View Full Bio
.

We this month conclude the history  of the persecution of the church of Je sus Christ of Latter day Saints in Mis souri

Area acquired by U.S. in Louisiana Purchase, 1803, and established as territory, 1812. Missouri Compromise, 1820, admitted Missouri as slave state, 1821. Population in 1830 about 140,000; in 1836 about 240,000; and in 1840 about 380,000. Mormon missionaries...

More Info
, by inserting in our columns the  memorable speech of Maj. Gen. [John B.] Clark

17 Apr. 1802–29 Oct. 1885. Lawyer, politician. Born at Madison Co., Kentucky. Moved to Howard Co., Missouri, 1818. Practiced law in Fayette, Howard Co., beginning 1824. Clerk of Howard Co. courts, 1824–1834. Appointed brigadier general in Missouri militia...

View Full Bio
 to our brethren at Far West

Originally called Shoal Creek. Located fifty-five miles northeast of Independence. Surveyed 1823; first settled by whites, 1831. Site purchased, 8 Aug. 1836, before Caldwell Co. was organized for Latter-day Saints in Missouri. William W. Phelps and John Whitmer...

More Info
—and sure  never a more, unconstitutional and  bloody address, blackened the pages of  history. The sentiments contained in  it are such as make every lover of free dom, every patriotic American citizen,  as well as all civilized men throughout  the world, capable of appreciating the  blessings of freedom, to look upon its  author with contempt. Not only does  he charge them with crimes, of which  they were never guilty but says that if  they did not leave the state

Area acquired by U.S. in Louisiana Purchase, 1803, and established as territory, 1812. Missouri Compromise, 1820, admitted Missouri as slave state, 1821. Population in 1830 about 140,000; in 1836 about 240,000; and in 1840 about 380,000. Mormon missionaries...

More Info
they “need  not expect mercy, but extermination.”  This was the language of a man high  in authority in that state

Area acquired by U.S. in Louisiana Purchase, 1803, and established as territory, 1812. Missouri Compromise, 1820, admitted Missouri as slave state, 1821. Population in 1830 about 140,000; in 1836 about 240,000; and in 1840 about 380,000. Mormon missionaries...

More Info
, and for the  noble feats he then performed, has  since sought the suffrages of the Mis sourians to be elevated to the guberna torial chair of that state

Area acquired by U.S. in Louisiana Purchase, 1803, and established as territory, 1812. Missouri Compromise, 1820, admitted Missouri as slave state, 1821. Population in 1830 about 140,000; in 1836 about 240,000; and in 1840 about 380,000. Mormon missionaries...

More Info
.272

John B. Clark was the Whig candidate for governor of Missouri in the 5 August 1840 election. He was defeated by Thomas Reynolds. (Shepard, Early History of St. Louis and Missouri, 153; History of Greene County, Missouri, 192.)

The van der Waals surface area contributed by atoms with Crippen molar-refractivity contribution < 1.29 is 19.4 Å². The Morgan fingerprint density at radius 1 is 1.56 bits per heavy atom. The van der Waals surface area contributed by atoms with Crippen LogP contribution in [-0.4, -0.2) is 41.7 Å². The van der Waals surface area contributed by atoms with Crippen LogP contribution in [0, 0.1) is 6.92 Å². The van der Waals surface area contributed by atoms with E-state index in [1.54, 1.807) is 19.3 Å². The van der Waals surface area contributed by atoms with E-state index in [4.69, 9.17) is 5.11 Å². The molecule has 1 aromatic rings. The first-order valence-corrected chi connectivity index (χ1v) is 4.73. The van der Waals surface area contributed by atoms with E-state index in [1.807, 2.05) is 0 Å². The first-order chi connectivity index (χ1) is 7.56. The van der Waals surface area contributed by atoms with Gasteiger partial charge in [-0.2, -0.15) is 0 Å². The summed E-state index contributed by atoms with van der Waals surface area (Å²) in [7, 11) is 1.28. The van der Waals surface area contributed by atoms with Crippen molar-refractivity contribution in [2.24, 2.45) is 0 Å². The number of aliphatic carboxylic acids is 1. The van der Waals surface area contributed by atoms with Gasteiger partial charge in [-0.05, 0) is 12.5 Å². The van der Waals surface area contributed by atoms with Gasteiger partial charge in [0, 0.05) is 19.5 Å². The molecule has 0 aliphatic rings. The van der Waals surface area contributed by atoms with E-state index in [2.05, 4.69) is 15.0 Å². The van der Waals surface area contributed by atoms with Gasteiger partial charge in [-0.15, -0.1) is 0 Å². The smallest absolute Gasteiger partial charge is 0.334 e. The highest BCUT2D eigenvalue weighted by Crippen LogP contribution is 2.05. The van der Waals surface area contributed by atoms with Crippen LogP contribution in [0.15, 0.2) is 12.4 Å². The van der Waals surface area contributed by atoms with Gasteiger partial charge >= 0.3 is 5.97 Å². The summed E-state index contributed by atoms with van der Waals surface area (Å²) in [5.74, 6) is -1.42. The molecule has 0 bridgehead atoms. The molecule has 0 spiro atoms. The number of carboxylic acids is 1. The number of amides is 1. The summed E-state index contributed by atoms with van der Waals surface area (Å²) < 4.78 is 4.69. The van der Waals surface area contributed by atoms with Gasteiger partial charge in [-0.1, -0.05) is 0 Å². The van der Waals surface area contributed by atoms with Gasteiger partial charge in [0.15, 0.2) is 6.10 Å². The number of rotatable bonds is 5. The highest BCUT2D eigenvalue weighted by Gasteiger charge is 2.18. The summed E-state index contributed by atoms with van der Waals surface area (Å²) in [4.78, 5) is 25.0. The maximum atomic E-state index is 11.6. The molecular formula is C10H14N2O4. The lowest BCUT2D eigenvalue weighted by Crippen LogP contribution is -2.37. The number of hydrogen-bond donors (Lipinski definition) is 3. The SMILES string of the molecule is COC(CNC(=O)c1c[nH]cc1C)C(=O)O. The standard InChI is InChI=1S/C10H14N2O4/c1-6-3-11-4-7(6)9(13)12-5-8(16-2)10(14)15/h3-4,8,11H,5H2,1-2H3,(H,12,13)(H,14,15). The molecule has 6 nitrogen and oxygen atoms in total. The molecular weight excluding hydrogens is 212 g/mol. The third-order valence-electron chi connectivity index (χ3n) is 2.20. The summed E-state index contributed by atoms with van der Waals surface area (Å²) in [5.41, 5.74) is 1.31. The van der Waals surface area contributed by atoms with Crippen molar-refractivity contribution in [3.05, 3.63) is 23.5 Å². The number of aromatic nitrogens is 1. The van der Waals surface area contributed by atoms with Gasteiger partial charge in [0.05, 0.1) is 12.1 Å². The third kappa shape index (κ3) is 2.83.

Sure such a  governor would shed a darker polish  on the blackened aspect of that disgrac ed state

Area acquired by U.S. in Louisiana Purchase, 1803, and established as territory, 1812. Missouri Compromise, 1820, admitted Missouri as slave state, 1821. Population in 1830 about 140,000; in 1836 about 240,000; and in 1840 about 380,000. Mormon missionaries...

More Info
. For whenever he had a de sire to persecute any one or bring them  to condign punishment, guilty or not  guilty “whatever your innocence is, it  is nothing to me” your “fate is fixed,  your die is cast, your doom is sealed.”  This would be carrying out the princi ple which he then avowed and in which  he was supported by the citizens of that  state

Area acquired by U.S. in Louisiana Purchase, 1803, and established as territory, 1812. Missouri Compromise, 1820, admitted Missouri as slave state, 1821. Population in 1830 about 140,000; in 1836 about 240,000; and in 1840 about 380,000. Mormon missionaries...

More Info
.
We are knowing to most of the cir cumstances, mentioned in the history  of the persecutions, and that a correct  account has been given, which, has  been proven from time to time, these  things have been placed before the leg islature of Missouri

Area acquired by U.S. in Louisiana Purchase, 1803, and established as territory, 1812. Missouri Compromise, 1820, admitted Missouri as slave state, 1821. Population in 1830 about 140,000; in 1836 about 240,000; and in 1840 about 380,000. Mormon missionaries...

More Info
, but they have re fused to investigate them,273

John Corrill presented two Latter-day Saint memorials to the Missouri state legislature on 19 December 1838 and moved that they be referred to a joint committee that had been assigned to investigate the recent “Mormon difficulties.” The legislative investigation of Mormon grievances was ultimately abandoned. (See Corrill, Brief History, 44.)  


they have [p. 184]
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“A History, of the Persecution, of the Church of Jesus Christ, of Latter Day Saints in Missouri

Area acquired by U.S. in Louisiana Purchase, 1803, and established as territory, 1812. Missouri Compromise, 1820, admitted Missouri as slave state, 1821. Population in 1830 about 140,000; in 1836 about 240,000; and in 1840 about 380,000. Mormon missionaries...

More Info
,” in Times and Seasons (Commerce/Nauvoo, IL), vol. 1, nos. 2–12: Dec. 1839, pp. 17–20; Jan. 1840, pp. 33–36; Feb. 1840, pp. 49–51; Mar. 1840, pp. 65–66; Apr. 1840, pp. 81–82; May 1840, pp. 97–99; June 1840, pp. 113–116; July 1840, pp. 129–131; Aug. 1840, pp. 145–150; Sept. 1840, pp. 161–165; Oct. 1840, pp. 177, 184–185; edited by Ebenezer Robinson

25 May 1816–11 Mar. 1891. Printer, editor, publisher. Born at Floyd (near Rome), Oneida Co., New York. Son of Nathan Robinson and Mary Brown. Moved to Utica, Oneida Co., ca. 1831, and learned printing trade at Utica Observer. Moved to Ravenna, Portage Co....

View Full Bio
and Don Carlos Smith

25 Mar. 1816–7 Aug. 1841. Farmer, printer, editor. Born at Norwich, Windsor Co., Vermont. Son of Joseph Smith Sr. and Lucy Mack. Moved to Palmyra, Ontario Co., New York, 1816–Jan. 1817. Moved to Manchester, Ontario Co., 1825. Baptized into LDS church by David...

View Full Bio
. The copy used for transcription is currently part of a bound volume held at CHL; includes light marginalia and archival marking.
Each segment in the eleven-part series begins on the first page of its respective number of the Times and Seasons. Each issue comprises eight leaves (sixteen pages) that measure 8⅝ x 5¼ inches (22 x 13 cm). The text on each page is set in two columns. At some point, the editors of the Times and Seasons reset and reprinted the December 1839 and January 1840 issues of the Times and Seasons; based on textual analysis, the version used for transcription appears to be the earlier typesetting of both.1

See Crawley, Descriptive Bibliography, 1:94–95.  


It is unknown how long this volume has been in church custody.